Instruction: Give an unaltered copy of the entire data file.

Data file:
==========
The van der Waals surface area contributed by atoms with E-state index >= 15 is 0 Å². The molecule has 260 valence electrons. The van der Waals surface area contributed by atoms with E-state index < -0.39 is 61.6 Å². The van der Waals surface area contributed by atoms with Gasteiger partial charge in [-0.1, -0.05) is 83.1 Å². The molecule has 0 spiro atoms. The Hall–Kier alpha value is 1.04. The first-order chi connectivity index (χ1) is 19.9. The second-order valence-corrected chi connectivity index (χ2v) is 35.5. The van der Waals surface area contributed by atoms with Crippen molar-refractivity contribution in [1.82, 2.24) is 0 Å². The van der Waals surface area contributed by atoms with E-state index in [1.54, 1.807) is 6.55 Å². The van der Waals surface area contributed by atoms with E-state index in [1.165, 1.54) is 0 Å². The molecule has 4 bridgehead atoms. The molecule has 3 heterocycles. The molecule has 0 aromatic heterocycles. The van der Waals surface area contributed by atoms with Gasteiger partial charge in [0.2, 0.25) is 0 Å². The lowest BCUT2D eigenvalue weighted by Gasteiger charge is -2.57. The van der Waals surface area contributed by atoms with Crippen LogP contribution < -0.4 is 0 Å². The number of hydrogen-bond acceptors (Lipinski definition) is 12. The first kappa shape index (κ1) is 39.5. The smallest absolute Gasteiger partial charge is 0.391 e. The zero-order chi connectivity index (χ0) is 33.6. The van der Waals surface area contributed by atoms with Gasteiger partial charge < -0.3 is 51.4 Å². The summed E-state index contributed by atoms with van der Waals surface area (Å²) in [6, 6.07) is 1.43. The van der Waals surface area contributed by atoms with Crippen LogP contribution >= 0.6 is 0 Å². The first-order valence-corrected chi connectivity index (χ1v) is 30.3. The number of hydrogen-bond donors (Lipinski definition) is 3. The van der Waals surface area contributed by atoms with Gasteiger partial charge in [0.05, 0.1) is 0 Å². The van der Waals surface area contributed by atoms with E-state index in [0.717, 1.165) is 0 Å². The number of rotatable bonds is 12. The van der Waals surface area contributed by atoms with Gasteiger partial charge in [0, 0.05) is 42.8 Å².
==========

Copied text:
The van der Waals surface area contributed by atoms with E-state index >= 15 is 0 Å². The molecule has 260 valence electrons. The van der Waals surface area contributed by atoms with E-state index < -0.39 is 61.6 Å². The van der Waals surface area contributed by atoms with Gasteiger partial charge in [-0.1, -0.05) is 83.1 Å². The molecule has 0 spiro atoms. The Hall–Kier alpha value is 1.04. The first-order chi connectivity index (χ1) is 19.9. The second-order valence-corrected chi connectivity index (χ2v) is 35.5. The van der Waals surface area contributed by atoms with Crippen molar-refractivity contribution in [1.82, 2.24) is 0 Å². The van der Waals surface area contributed by atoms with E-state index in [1.54, 1.807) is 6.55 Å². The van der Waals surface area contributed by atoms with E-state index in [1.165, 1.54) is 0 Å². The molecule has 4 bridgehead atoms. The molecule has 3 heterocycles. The molecule has 0 aromatic heterocycles. The van der Waals surface area contributed by atoms with Gasteiger partial charge in [0.2, 0.25) is 0 Å². The lowest BCUT2D eigenvalue weighted by Gasteiger charge is -2.57. The van der Waals surface area contributed by atoms with Crippen LogP contribution < -0.4 is 0 Å². The number of hydrogen-bond acceptors (Lipinski definition) is 12. The first kappa shape index (κ1) is 39.5. The smallest absolute Gasteiger partial charge is 0.391 e. The zero-order chi connectivity index (χ0) is 33.6. The van der Waals surface area contributed by atoms with Gasteiger partial charge < -0.3 is 51.4 Å². The summed E-state index contributed by atoms with van der Waals surface area (Å²) in [6, 6.07) is 1.43. The van der Waals surface area contributed by atoms with Crippen LogP contribution >= 0.6 is 0 Å². The first-order valence-corrected chi connectivity index (χ1v) is 30.3. The number of hydrogen-bond donors (Lipinski definition) is 3. The van der Waals surface area contributed by atoms with Gasteiger partial charge in [0.05, 0.1) is 0 Å². The van der Waals surface area contributed by atoms with E-state index in [0.717, 1.165) is 0 Å². The number of rotatable bonds is 12. The van der Waals surface area contributed by atoms with Gasteiger partial charge in [0, 0.05) is 42.8 Å².